PG&E Corporate Responsibility and Sustainability Report 2018

Northern California Wildfires

Public Policy Engagement

As a regulated energy provider, PG&E’s business is shaped to a considerable extent by public policy at the local, state, regional and national levels. We regularly engage on a wide range of public policy matters that are important to PG&E and our customers, knowing that the evolution of these policies plays a significant role in delivering safe, reliable, affordable and clean energy to customers, as well as defining the structure of the market that impacts PG&E and other energy companies.

Our Approach

PG&E advocates for public policies that help us to better meet the needs of our customers and employees, while adding value for our shareholders and furthering our goal of environmental leadership.

Much of our public policy work, including engagement with elected officials and policy makers, is done through coalitions. For example, we actively work with trade organizations such as the Edison Electric Institute, the American Gas Association, the Interstate Natural Gas Association of America, the Nuclear Energy Institute and the National Hydropower Association, as well as with organizations such as the Business Council for Sustainable Energy, the Center for Climate and Energy Solutions, the Clean Power Plan Initiative, the GridWise Alliance, the Alliance to Save Energy, Friends of the Earth, the Natural Resources Defense Council, and the Environmental Defense Fund, to advocate for responsible policies that support priorities such as energy efficiency and clean energy.

Additionally, we partner with the International Brotherhood of Electrical Workers (IBEW) and the International Federation of Professional and Technical Engineers and other labor organizations on national energy policy, and with the IBEW Local 1245, the Engineers and Scientists of California Local 20 and the International Brotherhood of Boilermakers on state energy policy.

Public Policy Governance at PG&E

The Compliance and Public Policy Committee of the PG&E Corporation Board of Directors maintains oversight of public policy matters. At the senior management level, the Senior Vice President, Energy Supply and Policy of Pacific Gas and Electric Company leads the development and implementation of PG&E’s public policy activities.

The Compliance and Public Policy Committee reviews PG&E’s political contributions program. The PG&E Corporation and Pacific Gas and Electric Company Boards of Directors establish management approval limits for political contributions from PG&E to candidates, measures, initiatives, political action committees and certain other organizations that may engage in political activity. These approval authorizations may be delegated further within PG&E. The Compliance and Public Policy Committee also directs the preparation of an annual report detailing political contributions made by PG&E during the preceding year.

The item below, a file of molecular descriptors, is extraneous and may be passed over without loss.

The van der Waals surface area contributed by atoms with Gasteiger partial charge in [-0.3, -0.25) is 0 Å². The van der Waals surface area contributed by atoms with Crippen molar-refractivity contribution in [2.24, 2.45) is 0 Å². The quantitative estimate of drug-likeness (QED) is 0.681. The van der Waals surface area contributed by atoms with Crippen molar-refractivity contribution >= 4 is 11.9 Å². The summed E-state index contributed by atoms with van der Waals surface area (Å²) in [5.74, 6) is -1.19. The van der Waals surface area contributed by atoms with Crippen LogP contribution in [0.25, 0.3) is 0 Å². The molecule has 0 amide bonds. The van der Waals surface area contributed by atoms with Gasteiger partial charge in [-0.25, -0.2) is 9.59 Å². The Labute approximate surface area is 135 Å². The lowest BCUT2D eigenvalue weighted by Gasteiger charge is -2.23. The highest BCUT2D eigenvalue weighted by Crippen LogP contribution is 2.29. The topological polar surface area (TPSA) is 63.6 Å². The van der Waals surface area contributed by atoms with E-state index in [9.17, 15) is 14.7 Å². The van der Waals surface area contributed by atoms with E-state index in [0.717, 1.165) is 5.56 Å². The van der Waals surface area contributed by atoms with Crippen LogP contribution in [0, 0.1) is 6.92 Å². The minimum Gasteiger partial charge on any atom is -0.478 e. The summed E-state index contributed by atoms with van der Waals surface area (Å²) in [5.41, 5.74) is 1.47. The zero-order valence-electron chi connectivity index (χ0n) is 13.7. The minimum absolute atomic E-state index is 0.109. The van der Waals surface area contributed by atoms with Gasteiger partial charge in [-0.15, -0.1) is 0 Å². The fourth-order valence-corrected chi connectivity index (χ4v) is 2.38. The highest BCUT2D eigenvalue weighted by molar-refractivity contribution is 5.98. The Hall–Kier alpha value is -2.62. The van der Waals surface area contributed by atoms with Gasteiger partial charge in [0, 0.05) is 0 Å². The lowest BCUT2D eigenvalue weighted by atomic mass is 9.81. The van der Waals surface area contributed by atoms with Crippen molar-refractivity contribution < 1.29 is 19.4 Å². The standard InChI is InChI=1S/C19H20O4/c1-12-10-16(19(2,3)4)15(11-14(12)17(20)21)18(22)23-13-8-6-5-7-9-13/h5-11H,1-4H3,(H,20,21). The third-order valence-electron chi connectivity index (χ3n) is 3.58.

PG&E Corporation and its affiliates and subsidiaries are committed to fully complying with all applicable federal, state, local and foreign political laws, and to maintaining the highest ethical standards in the way we conduct our business.

PG&E makes corporate political contributions to:

  • Candidates for state and local office,
  • Political action committees (PACs),
  • Political parties and other organizations that engage in voter registration and similar activities that encourage citizen involvement in the political process, and
  • Nonprofit organizations, including those formed under Sections 501(c)(4) and 527 of the Internal Revenue Code.

Along with civic, charitable and volunteer activities, employees can participate in PG&E’s political engagement. All eligible employees may make voluntary contributions to the following PACs: PG&E Corporation Employees EnergyPAC and Pacific Gas and Electric Company State and Local PAC. PAC contributions go directly to support candidates for elective office and political parties at both the federal and state levels, as well as other political action committees. By law, PG&E cannot use corporate funds to make contributions to federal candidates.


Selected public policy issues at the state level include:

  • Clean energy and climate change. The 2017 legislative year was defined by the extension of California’s Cap and Trade program authorization until 2030 under Assembly Bill (AB) 398. PG&E strongly supported the extension and worked with the Governor’s Office, the Legislature and all stakeholders to renew the authorization in a manner that continues California’s leadership on climate change, protects PG&E customers from unnecessary costs and maintains the integrity of SB 32’s aggressive greenhouse gas reduction targets.
    We continue to engage in public policy discussions that focus on the broader goal of delivering cleaner energy in a safe, reliable and affordable manner, including the regional, multistate expansion of California’s Independent System Operator to help facilitate renewable energy integration across the Western United States. PG&E reached California’s 2020 renewable energy goal three years ahead of schedule and we are well positioned to meet the state’s new 60 percent by 2030 renewable energy mandate set forth in SB 100.

Selected public policy issues at the federal level include: